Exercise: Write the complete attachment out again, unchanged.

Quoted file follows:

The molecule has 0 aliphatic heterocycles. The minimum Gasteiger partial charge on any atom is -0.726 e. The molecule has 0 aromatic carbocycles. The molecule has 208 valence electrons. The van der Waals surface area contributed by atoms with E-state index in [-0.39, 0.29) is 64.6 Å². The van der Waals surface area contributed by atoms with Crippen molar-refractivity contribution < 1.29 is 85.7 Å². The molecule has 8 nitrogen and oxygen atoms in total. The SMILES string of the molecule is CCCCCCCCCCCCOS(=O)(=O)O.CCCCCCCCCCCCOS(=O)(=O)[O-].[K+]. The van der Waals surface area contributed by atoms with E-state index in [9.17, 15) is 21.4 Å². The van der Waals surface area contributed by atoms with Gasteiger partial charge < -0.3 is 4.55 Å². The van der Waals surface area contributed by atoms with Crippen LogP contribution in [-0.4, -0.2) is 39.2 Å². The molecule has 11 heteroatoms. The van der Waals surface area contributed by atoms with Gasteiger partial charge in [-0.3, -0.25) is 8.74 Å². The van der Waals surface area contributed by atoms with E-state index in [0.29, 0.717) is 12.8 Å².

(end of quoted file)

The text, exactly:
The molecule has 0 aliphatic heterocycles. The minimum Gasteiger partial charge on any atom is -0.726 e. The molecule has 0 aromatic carbocycles. The molecule has 208 valence electrons. The van der Waals surface area contributed by atoms with E-state index in [-0.39, 0.29) is 64.6 Å². The van der Waals surface area contributed by atoms with Crippen molar-refractivity contribution < 1.29 is 85.7 Å². The molecule has 8 nitrogen and oxygen atoms in total. The SMILES string of the molecule is CCCCCCCCCCCCOS(=O)(=O)O.CCCCCCCCCCCCOS(=O)(=O)[O-].[K+]. The van der Waals surface area contributed by atoms with E-state index in [9.17, 15) is 21.4 Å². The van der Waals surface area contributed by atoms with Gasteiger partial charge < -0.3 is 4.55 Å². The van der Waals surface area contributed by atoms with Crippen LogP contribution in [-0.4, -0.2) is 39.2 Å². The molecule has 11 heteroatoms. The van der Waals surface area contributed by atoms with Gasteiger partial charge in [-0.3, -0.25) is 8.74 Å². The van der Waals surface area contributed by atoms with E-state index in [0.29, 0.717) is 12.8 Å².